In FIG. 2, these two above-mentioned types of modulation are illustrated as examples. The line a constitutes a part of an enciphered pulse sequence in binary form, as supplied by the enciphering mixer 2. In line b the same enciphered pulse sequence is shown after amplitude modulation and in line c after frequency modulation. In the case of amplitude modulation a binary 1 corresponds to an alternating current voltage having a frequency f and an amplitude u and a binary 0 to the voltage 0. In the case of frequency modulation an alternating current voltage of constant amplitude u is continuously transmitted, but the frequency is changed. For example a frequency fo represents a binary 0 and the frequency f1 a binary l.

The transmitted signal (enciphered pulse sequence) passes at the reception end to a demodulator 6, which passes the demodulated enciphered pulse sequence to a deciphering mixer 7 in the form of direct current binary pulses. At the same time the deciphering mixer 7 is fed with the same cipher pulse sequence as the enciphering mixer 2 on the transmission side, this sequence being produced by the reception side cipher pulse generator 9. In the deciphering mixer 7 the decoding of the enciphered pulse sequence received is effected and the clear pulse sequence recovered in this manner is fed to the clear pulse-clear signal converter 8, which converts it back into the original information form.

The installation works in synchronous operation, that is to say the cipher pulse sequence of the transmission side and reception side cipher pulse generators is controlled respectively by clocks 5 and 10. The clock 5 on the transmission side normally runs with constant timing frequency, while the clock 10 on the reception side can be controlled by the associated synchronizing unit SY in accordance with the commencement of cipher pulse synchronism and the maintenance of the latter. For this purpose on the correlation synchronization of the synchronizing unit SY the transmitted transmission side cipher pulse sequence is fed through the line 117 and the self-produced reception side cipher pulse sequence is fed through the line 113, which with these two criteria independently establishes the cipher pulse synchronism. This is fully described more below with reference to FIG. 18.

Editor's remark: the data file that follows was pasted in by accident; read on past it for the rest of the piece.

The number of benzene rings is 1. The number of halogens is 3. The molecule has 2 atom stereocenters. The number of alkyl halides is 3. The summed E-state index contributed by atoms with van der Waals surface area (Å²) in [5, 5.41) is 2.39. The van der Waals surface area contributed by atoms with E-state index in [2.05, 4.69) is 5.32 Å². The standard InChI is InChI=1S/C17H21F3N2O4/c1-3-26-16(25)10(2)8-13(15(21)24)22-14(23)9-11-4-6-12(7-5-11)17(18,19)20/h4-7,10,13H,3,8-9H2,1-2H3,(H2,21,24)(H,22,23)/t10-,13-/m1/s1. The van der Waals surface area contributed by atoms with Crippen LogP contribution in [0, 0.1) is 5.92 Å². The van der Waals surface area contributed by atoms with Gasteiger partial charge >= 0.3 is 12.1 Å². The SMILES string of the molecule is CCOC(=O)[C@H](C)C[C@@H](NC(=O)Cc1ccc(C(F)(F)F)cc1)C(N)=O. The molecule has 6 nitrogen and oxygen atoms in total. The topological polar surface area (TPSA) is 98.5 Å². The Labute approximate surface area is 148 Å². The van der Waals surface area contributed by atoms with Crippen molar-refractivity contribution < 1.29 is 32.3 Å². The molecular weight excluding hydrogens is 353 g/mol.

The cipher pulses from the transmission side cipher pulse generator 4 and the clear pulses of the clear signal-clear pulse converter 1 must be in phase. The phase position of the cipher pulse is determined by the clock 5. It is therefore necessary for the clear pulses to be fed into the enciphering mixer 2 with the same phase position. In the installation shown in FIG. 1 this is achieved by ordering the clear pulses of the clear signal-clear pulse converter 1 by means of the clock 5. In cases where this alternative is not possible a so-called buffer synchronous storage means is connected between the clear signal-clear pulse converter 1 and the enciphering mixer 2. This storage means stores the clear pulses or clear pulse combinations coming from the clear signal-clear pulse converter for a short time and, under the control of the clock 5, gives them up to the enciphering mixer 2 in the correct phase position.

Entry into code synchronism is effected in two phases in the case of correlation synchronization.

After completion of the first phase, which is known as step synchronization, the cipher pulse generators on the transmission and reception sides each run on their own clock, while the two cipher pulse sequences may have in relation to one another a maximum displacement of one bit length b, which is known as step phase displacement or also as step phase fault. These conditions will be explained more fully below with reference to FIGS. 3 and 4.

FIG. 3 shows in lines a and b cipher pulse sequences on the transmission and reception sides which have undergone step synchronization. The step phase displacement v between the two cipher pulse sequences is smaller than the bit length b (also known as step length or pulse length). The figures above the individual cipher pulses are intended to indicate after which step of the cipher pulse generator this cipher has been delivered from a predetermined starting condition. FIG. 4 shows two cipher pulse sequences which have not undergone step synchronization.

In order to obtain step synchronization, in the correlation synchronization, use is made of the correlation factor between the information content of part of the transmission and reception side cipher pulse sequences. The properties of this correlation factor and its use for controlling the entry into step synchronism are described fully below.

During the second phase, the so-called phase synchronization, the step synchronization is followed by adjustment of the existing step phase error between the transmission and reception side cipher pulse sequences. In the case of two cipher pulse sequences which have undergone step phase synchronization there is no displacement between the transmission and reception side cipher pulse sequences. The latter case is illustrated in FIG. 5.

For the purpose of obtaining step phase synchronization, in the correlation synchronization use is made of the correlation function value between the time functions of part of the transmission and reception side cipher pulse sequences, to which more detailed reference will be made hereinbelow.

Through the inaccuracies of the clocks, even if these are small, the transmission and reception side cipher pulse sequences will in the course of time become displaced again. This phase displacement is also adjusted by the step phase synchronization.